ST. PETERSBURG — Like most across the Tampa Bay area, Rays players and staff are concerned about what might happen this weekend with Hurricane Irma.
"I'm pretty (much) kind of panicking about it; I don't know what to do," centerfielder Kevin Kiermaier said. "A lot of things can happen with its path and all that, but Mother Nature is undefeated every time certain things like this happen. It's scary nonetheless."
With a weekend series scheduled in Boston, the Rays are making two hurricane-related changes:
• They pushed their departure back from postgame today until Thursday afternoon to allow more time for players and traveling staff to get their families situated or headed out of town.
• And they will pack for extra days in case they can't fly back to Tampa as planned on Sunday night and/or if next week's series against the Yankees needs to be relocated from the Trop.
Rays executives expect to talk extensively today with Major League Baseball officials about that scenario, with a decision expected by Friday.
The most logical option would be to play the games at Yankee Stadium as the home team, but while convenient, that would present a competitive disadvantage. The Rays visit Yankee Stadium Sept. 26-28, but it's unlikely they would seek to swap series given the revenue difference.
Another option would be to play at a neutral site, as the Astros and Rangers did at the Trop last week due to Hurricane Harvey damage in Houston. Available options in the northeast could include the Mets' Citi Field and the Orioles' Camden Yards.
Several Rays players said their immediate priority was getting their families headed either to their offseason homes or to stay with friends out of state. Some said they were packing up valuables and relocating their cars to safer ground.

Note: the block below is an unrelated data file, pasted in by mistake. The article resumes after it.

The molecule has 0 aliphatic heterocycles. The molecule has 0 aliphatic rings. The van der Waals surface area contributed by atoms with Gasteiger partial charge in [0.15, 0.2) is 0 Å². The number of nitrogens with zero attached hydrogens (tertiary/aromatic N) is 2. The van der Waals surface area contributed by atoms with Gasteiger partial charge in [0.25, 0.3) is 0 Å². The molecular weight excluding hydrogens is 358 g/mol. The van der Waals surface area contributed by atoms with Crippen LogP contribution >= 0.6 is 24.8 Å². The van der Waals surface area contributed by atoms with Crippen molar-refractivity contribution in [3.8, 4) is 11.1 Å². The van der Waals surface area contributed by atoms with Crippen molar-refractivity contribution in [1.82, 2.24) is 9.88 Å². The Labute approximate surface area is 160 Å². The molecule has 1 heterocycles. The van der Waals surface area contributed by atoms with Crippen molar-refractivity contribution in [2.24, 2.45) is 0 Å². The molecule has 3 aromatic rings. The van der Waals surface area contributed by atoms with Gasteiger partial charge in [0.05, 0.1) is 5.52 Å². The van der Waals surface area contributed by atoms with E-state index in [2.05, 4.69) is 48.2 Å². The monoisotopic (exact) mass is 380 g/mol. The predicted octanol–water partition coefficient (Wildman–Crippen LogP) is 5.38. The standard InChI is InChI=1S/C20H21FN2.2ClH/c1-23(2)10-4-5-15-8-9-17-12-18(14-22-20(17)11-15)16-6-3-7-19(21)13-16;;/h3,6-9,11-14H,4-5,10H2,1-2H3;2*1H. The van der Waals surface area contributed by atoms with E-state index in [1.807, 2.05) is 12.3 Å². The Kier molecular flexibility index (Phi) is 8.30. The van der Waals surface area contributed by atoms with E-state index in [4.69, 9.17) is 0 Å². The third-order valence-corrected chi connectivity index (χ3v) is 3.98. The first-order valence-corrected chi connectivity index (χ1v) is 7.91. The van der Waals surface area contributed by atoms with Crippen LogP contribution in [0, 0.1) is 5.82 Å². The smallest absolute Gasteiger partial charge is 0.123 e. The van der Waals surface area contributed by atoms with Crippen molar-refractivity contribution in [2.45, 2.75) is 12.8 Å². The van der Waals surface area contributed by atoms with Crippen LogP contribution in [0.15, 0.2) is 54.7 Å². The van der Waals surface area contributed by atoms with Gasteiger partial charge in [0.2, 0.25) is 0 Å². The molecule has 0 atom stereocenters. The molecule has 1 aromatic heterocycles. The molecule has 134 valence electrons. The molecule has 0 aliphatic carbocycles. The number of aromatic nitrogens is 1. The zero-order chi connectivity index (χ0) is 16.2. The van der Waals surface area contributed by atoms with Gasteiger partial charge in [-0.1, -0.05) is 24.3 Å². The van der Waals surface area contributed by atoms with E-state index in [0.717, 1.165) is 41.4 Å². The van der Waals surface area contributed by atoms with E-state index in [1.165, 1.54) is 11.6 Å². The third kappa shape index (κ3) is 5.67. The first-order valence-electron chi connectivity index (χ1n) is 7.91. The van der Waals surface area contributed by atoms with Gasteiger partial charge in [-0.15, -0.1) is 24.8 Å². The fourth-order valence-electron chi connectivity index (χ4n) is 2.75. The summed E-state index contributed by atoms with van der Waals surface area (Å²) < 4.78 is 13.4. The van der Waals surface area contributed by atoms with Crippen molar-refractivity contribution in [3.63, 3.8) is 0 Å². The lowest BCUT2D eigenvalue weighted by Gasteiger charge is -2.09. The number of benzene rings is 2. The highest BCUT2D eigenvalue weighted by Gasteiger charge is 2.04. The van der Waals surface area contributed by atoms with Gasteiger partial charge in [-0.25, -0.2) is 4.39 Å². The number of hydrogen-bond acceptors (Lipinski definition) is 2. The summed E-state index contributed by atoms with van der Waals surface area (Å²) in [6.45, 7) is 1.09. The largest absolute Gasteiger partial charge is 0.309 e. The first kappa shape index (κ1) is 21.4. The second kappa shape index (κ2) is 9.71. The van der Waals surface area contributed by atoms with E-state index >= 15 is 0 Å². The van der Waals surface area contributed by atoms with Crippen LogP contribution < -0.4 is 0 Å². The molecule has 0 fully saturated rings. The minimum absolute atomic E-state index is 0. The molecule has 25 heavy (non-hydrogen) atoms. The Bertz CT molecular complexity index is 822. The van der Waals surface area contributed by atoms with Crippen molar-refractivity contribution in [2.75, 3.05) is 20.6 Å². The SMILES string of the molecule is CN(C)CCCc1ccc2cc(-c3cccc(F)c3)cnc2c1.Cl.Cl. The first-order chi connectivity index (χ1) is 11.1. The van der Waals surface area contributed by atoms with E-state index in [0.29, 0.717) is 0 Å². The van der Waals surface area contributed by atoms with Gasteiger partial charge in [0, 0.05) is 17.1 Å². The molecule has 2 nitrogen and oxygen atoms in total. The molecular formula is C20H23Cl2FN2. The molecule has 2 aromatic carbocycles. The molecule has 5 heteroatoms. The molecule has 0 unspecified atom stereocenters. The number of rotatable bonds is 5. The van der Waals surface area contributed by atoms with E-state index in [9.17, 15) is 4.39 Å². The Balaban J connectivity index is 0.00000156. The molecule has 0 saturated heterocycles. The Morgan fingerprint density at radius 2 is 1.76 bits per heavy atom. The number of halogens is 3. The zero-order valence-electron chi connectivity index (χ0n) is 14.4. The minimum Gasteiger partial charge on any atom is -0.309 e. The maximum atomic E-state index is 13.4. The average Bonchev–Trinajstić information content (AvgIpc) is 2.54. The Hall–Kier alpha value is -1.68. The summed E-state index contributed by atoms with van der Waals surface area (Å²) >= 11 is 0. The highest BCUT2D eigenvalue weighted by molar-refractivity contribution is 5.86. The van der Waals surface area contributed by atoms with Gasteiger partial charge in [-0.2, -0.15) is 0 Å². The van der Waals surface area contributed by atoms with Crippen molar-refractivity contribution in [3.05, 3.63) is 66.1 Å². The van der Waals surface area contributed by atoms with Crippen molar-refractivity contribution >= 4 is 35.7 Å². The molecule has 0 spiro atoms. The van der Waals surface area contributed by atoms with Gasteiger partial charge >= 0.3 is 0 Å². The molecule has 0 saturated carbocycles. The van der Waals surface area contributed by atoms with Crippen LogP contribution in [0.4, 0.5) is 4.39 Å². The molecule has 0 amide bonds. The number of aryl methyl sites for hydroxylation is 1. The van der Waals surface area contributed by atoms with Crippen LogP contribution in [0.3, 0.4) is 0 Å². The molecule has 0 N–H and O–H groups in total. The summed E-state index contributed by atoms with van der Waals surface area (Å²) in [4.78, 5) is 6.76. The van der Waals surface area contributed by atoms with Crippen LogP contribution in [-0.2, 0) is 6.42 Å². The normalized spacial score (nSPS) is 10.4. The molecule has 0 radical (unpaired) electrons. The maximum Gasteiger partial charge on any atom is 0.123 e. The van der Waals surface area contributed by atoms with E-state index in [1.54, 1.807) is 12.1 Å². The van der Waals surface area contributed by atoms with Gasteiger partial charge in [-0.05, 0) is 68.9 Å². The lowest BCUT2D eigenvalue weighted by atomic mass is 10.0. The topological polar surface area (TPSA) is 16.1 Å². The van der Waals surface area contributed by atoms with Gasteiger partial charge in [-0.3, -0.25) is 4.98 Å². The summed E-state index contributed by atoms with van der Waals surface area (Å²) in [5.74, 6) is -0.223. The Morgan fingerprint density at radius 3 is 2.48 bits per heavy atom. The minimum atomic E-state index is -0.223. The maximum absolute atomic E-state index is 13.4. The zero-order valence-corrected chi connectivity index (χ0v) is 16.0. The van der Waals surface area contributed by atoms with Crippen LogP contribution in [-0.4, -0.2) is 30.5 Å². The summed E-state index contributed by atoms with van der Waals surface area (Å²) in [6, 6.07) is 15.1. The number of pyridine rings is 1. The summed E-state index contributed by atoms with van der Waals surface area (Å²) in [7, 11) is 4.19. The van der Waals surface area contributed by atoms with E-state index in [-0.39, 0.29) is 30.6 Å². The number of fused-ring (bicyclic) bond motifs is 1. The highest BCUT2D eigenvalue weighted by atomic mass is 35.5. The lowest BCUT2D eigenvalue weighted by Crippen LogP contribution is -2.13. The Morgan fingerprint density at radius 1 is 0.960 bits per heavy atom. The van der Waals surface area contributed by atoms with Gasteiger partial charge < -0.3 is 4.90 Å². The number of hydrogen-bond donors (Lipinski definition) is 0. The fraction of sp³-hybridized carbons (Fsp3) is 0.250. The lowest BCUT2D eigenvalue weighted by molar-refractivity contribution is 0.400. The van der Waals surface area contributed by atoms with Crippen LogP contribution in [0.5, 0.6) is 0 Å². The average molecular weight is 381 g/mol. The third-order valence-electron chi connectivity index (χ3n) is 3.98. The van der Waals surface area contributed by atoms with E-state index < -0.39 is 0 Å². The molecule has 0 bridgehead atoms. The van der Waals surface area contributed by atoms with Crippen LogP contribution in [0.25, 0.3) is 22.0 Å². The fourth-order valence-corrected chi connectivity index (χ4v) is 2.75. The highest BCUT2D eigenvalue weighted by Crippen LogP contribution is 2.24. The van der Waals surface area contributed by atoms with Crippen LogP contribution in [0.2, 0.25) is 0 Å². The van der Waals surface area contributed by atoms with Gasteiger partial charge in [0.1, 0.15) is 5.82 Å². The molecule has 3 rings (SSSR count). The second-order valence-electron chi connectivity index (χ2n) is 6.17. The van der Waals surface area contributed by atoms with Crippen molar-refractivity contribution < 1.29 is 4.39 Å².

"Everybody is thinking about it right now," said third baseman Evan Longoria, who owns a waterfront home. "Fingers crossed it doesn't hit us directly. The threat is definitely a lot more real being on the heels of what's happened in Houston. If that hadn't happened, maybe we wouldn't be scrambling as much to get our families out and get everything situated. … Hopefully everybody is taking the threat seriously."
"It's pretty scary," said rightfielder Steven Souza Jr., who rents a waterfront home. "It's all fresh in our minds from what happened in Houston and Harvey, so everybody is a little bit on edge. The (TV) news is doing a good job of making it pretty scary, the magnitude with which it could impact. … It's a scary time for the community, and hopefully it passes over."
The Rays will close their offices Thursday and Friday to allow staff to prepare. Though the roof was supposedly built to withstand 120 mph winds, the Trop is not considered safe enough to be used as a shelter, and it also could be subject to flooding/drainage issues. It could be used as a staging area for emergency vehicles and responders.
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Marc Topkin can be reached at firstname.lastname@example.org. Follow @TBTimes_Rays.